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Mining Topic: Illumination

What is the health and safety problem?

Machine mounted luminaries

Machine mounted luminaries

A significant challenge in an underground mine is providing adequate lighting for mine workers to work safely. An underground mine is the most difficult environment to illuminate according to the Illuminating Engineering Society of North America (IESNA). A dynamic environment, an underground mine includes dust, confined spaces, and surfaces that reflect light poorly and offer low visual contrasts. Lighting is critical to mine workers since they depend heavily on visual cues to see fall of ground, pinning and striking hazards, and slipping and tripping hazards. Consequently, illumination greatly affects mine workers’ ability to perform their jobs safely.

Age is a significant factor affecting one’s visual abilities. The physiology of the human eye is such that visual performance degrades as a person ages. These physiological changes include reduced pupil size and cloudier lenses, which results in less light reaching the retina. As an example, there is 40% less light reaching the retina of a 45-yr-old person compared to a 24-yr-old person. Also, there is a reduction in the number of rod photoreceptors that play a dominant role in vision as light levels decrease. Thus, it can become more difficult for older mine workers to see various hazards, and they can be more sensitive to glare which can cause eye discomfort or reduce their ability to see various hazards.

What is the extent of the problem?

Many of the higher frequency risks in mining are related to the challenge of inadequate lighting. These include slip, trip, and fall (STF) hazards which can be more difficult to detect in low light. Mine Safety and Health Administration (MSHA) accident data for 2008-2012 indicates that Slips, Trips, and Falls (STFs) are the second leading accident class (19.1%, n=1,820) of nonfatal lost-time injuries at underground mining work locations. For this period, STFs resulted in 108,587 total days lost from work. Inadequate light can also prevent a mine worker from seeing an approaching machinery hazard; 38 mine workers were fatally pinned or crushed by continuous mining machines between January 1983 and February 2014.

Age is also an important factor that needs to be considered in illuminating the underground mine environment, given that the average age of the mining workforce is 43 years. As the mining workforce ages, the need for effective underground lighting becomes even more pressing.

How is OMSHR addressing this problem?

The Office of Mine Safety and Health Research (OMSHR) is conducting mine illumination research to improve mine worker safety by improving a mine worker’s ability to see mine hazards. Thus far, 16 papers have been published, covering diverse topics such as cap lamps, machine-mounted lighting, glare, lighting maintenance, postural control and stability, and light-emitting diode (LED) technology issues. OMSHR researchers have also developed an LED cap lamp, LED area lighting, and a machine Visual Warning System to address struck-by and pinning accidents.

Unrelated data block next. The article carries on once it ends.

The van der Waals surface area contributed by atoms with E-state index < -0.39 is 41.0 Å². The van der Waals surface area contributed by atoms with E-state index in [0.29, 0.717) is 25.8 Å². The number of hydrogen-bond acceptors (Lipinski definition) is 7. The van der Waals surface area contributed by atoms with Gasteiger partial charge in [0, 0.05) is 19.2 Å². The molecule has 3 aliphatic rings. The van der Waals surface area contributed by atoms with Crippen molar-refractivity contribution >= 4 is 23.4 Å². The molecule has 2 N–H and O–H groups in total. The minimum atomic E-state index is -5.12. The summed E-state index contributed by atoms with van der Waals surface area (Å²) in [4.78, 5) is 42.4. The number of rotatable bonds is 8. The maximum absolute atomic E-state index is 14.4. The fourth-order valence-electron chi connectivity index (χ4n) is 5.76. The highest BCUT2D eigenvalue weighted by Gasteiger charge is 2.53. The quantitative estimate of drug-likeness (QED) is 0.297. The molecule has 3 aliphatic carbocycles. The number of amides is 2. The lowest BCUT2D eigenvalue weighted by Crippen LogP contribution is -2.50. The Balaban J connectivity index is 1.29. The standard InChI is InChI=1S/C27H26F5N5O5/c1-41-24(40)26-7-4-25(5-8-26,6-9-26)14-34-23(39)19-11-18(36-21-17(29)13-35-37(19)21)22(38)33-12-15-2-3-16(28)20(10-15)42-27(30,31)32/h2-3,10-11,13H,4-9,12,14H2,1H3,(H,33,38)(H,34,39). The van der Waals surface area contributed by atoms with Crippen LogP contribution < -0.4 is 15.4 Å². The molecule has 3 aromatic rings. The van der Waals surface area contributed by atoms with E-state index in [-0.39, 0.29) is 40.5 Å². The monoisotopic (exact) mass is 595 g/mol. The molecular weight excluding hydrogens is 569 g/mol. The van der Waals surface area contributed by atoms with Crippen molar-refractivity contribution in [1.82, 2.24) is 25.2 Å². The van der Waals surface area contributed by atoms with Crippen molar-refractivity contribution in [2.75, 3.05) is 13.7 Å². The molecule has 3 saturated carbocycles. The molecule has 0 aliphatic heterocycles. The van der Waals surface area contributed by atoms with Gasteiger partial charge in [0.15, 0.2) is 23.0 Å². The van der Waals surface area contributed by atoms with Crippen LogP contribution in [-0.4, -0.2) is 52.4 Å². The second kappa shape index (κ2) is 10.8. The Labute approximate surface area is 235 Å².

LED cap lamps were developed in two research phases. The phase I cap lamp focused on enhancing the color of light. The phase II cap lamp extended the gains from the phase I cap lamp by changing the lighting distribution such that floor and moving machinery hazards received more light to make them more visible. The phase II LED cap lamp is also approved by the Mine Safety and Health Administration (MSHA).

One method to address the issue of less light at the retina of an older person is to increase illumination; however, this approach also increases glare and decreases the availability of battery power. OMSHR’s approach to address age-related issues is to manipulate the visible light color spectrum of a cap lamp. At low-light (mesopic) ambient conditions, such as those found in underground mining, an increased short-wavelength spectral content can improve visual performance because the eye is more sensitive to that wavelength of visible light. Therefore, OMSHR developed an LED cap lamp that enhanced these short wavelengths of light.

What are the significant findings?

A comparative study was conducted using the phase I prototype LED cap lamp with short wavelength enhancements, a commercial LED, and an incandescent cap lamp. The results indicated significant improvements for the oldest age group (> 50 yrs old) of test participants; 23.7% faster floor hazard detection; 15% faster peripheral motion detection (essential for detecting moving machinery hazards); and 53.8% reduction in disability glare. With the enhanced LED cap lamp, there was also 65% less power usage compared to the incandescent cap lamp.

In testing, the phase II LED cap lamp enabled 94% faster trip hazard detection and 79% faster peripheral motion detection. With the phase II LED cap lamp, there was no increase in glare and up to 50% less power usage compared to commercially available LED cap lamps.

Human subject testing of the Visual Warning System, as mounted on a continuous mining machine, improved the ability to detect machine movement hazards by 71%. Significantly, this improvement translates up to 1.5 feet of machine movement.

What are the next steps?

The latest research addresses the specific needs for metal/nonmetal mining, where the visual environment and visual tasks are different compared to coal mining; hence, an LED cap lamp for metal/nonmetal mine workers is being developed. Other areas of current research include illumination for rescue chamber deployment and inspection, and research to determine if lighting could be used to improve miner escape and rescue in smoke.

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